Although this Zenkaikon panel was called "Anime in China," let’s start off with a couple of domestic statistics. In 2006, attendance levels for Otakon and San Diego Comic Con were 23,000 and 114,000, respectively. For the third China International Cartoon & Animation Festival, held in Hangzhou, China, attendance levels topped 430,000. Just shy of half a million people come together over their shared love for Japanese and US culture via animation. But despite these massive numbers, average wait time for tickets (at the door) is only 5 minutes max. Why? Because the army does crowd control, and not just because people such as the provincial head of the communist party stop by. No, that’s not a joke.
On the first day, Industry Day, only company people attend, and that number tops 15,000. Turns out that Hangzhou is the animation capital of China. Imagine that, an entire city taking pride in animation as its most beloved factor. What kind of pride? We’re talking 20 ft tall METAL statues of the convention’s mascot at every major intersection, blimps advertising the convention over the entire city, billboards at every turn, and even a grand cartoon parade through public streets and broadcast live over television, all as an advertisement that the animation festival would be open to the public the next day. Add to all of this the fact that the convention and its happenings dominate the news for each day, and you get a sense of the love (and excellent marketing) that goes into this event.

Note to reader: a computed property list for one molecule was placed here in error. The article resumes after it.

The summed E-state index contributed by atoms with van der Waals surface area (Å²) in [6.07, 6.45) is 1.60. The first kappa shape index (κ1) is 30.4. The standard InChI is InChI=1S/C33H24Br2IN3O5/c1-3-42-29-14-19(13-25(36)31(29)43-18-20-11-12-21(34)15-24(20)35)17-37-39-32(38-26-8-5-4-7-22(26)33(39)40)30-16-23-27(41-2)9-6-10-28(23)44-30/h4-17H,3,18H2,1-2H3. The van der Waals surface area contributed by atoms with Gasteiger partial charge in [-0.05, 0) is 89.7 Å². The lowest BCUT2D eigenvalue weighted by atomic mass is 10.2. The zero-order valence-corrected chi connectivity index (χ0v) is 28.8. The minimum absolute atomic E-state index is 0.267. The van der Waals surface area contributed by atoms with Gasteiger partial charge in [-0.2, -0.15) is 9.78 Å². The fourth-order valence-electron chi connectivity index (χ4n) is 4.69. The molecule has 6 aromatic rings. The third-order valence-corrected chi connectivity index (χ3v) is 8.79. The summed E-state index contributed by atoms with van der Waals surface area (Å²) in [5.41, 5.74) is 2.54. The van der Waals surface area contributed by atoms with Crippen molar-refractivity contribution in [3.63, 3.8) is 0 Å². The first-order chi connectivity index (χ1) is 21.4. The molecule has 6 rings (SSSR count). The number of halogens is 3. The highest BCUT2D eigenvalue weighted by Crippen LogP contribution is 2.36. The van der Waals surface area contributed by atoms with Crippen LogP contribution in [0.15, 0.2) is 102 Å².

That love, as well as the awe inspired by such a demonstration, was shared by our panel’s presenter, Kevin McKeever. As head of marketing for Robotech, McKeever was not only there on a commercial mission but also garnered observations as a foreigner visiting for love of animation. The conference is attended, on the first day exclusively and then all throughout, by all toy, animation, and studios/production companies. So, in addition to the custom STRUCTURES built specifically for this year’s con, the organization also offers offices in back for conducting industry-related (as opposed to consumer-related) business.
For the rest of the convention, other attractions include bands performing music (often from the animated shows) on the convention floor; an integrated radio broadcast from a soundproof booth; and Artist’s Alley. The latter offers a distinctive twist from the format US audiences know and love. Instead of individual artists hocking their wares, it features submissions from the public solicited by the convention, which judges them and then puts all selected entries for public display in a room relative to the size of an aircraft hangar.
What about cosplay? Oh, dear god, yes, it exists. Though there is no hall cosplay due to the hazards to costumes and people alike jammed in the densely populated convention center, there is a DAILY masquerade that goes on for 8 hours each day. Also, there are professional cosplayers at booths dedicated to specific shows. But booths are not only there to promote the finished product, there are also booths from all the art schools ready to edify and accept applications from those interested in breaking into the industry.
Then it was time to leave. McKeever and entourage packed up and left the convention to get back home, where, evidently, we have a lot to learn from those in Hangzhou about manifesting our love for anime and animation in such an efficient and affluent manner.